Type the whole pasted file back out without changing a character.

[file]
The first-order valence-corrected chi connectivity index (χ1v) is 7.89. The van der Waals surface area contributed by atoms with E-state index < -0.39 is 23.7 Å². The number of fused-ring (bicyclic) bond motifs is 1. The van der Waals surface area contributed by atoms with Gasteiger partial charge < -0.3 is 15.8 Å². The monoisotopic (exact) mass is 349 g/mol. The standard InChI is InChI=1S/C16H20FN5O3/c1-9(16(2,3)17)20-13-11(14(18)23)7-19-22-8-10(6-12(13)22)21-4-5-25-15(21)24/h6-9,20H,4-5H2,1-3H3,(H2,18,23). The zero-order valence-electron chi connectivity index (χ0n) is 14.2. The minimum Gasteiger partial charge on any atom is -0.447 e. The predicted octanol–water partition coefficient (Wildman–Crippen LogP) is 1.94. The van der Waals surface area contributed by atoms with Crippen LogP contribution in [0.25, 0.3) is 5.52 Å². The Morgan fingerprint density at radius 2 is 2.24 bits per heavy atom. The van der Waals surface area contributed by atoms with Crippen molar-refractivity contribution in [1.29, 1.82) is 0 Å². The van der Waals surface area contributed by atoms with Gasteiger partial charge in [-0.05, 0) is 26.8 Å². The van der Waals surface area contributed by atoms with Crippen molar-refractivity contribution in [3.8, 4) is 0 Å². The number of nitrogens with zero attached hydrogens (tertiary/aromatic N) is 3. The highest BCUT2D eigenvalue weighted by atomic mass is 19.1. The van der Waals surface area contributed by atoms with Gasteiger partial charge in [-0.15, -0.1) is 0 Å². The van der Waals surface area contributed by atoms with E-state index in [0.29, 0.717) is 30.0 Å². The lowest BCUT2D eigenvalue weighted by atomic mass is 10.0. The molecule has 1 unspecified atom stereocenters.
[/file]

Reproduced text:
The first-order valence-corrected chi connectivity index (χ1v) is 7.89. The van der Waals surface area contributed by atoms with E-state index < -0.39 is 23.7 Å². The number of fused-ring (bicyclic) bond motifs is 1. The van der Waals surface area contributed by atoms with Gasteiger partial charge < -0.3 is 15.8 Å². The monoisotopic (exact) mass is 349 g/mol. The standard InChI is InChI=1S/C16H20FN5O3/c1-9(16(2,3)17)20-13-11(14(18)23)7-19-22-8-10(6-12(13)22)21-4-5-25-15(21)24/h6-9,20H,4-5H2,1-3H3,(H2,18,23). The zero-order valence-electron chi connectivity index (χ0n) is 14.2. The minimum Gasteiger partial charge on any atom is -0.447 e. The predicted octanol–water partition coefficient (Wildman–Crippen LogP) is 1.94. The van der Waals surface area contributed by atoms with Crippen LogP contribution in [0.25, 0.3) is 5.52 Å². The Morgan fingerprint density at radius 2 is 2.24 bits per heavy atom. The van der Waals surface area contributed by atoms with Crippen molar-refractivity contribution in [1.29, 1.82) is 0 Å². The van der Waals surface area contributed by atoms with Gasteiger partial charge in [-0.05, 0) is 26.8 Å². The van der Waals surface area contributed by atoms with Crippen molar-refractivity contribution in [3.8, 4) is 0 Å². The number of nitrogens with zero attached hydrogens (tertiary/aromatic N) is 3. The highest BCUT2D eigenvalue weighted by atomic mass is 19.1. The van der Waals surface area contributed by atoms with Gasteiger partial charge in [-0.15, -0.1) is 0 Å². The van der Waals surface area contributed by atoms with E-state index in [0.29, 0.717) is 30.0 Å². The lowest BCUT2D eigenvalue weighted by atomic mass is 10.0. The molecule has 1 unspecified atom stereocenters.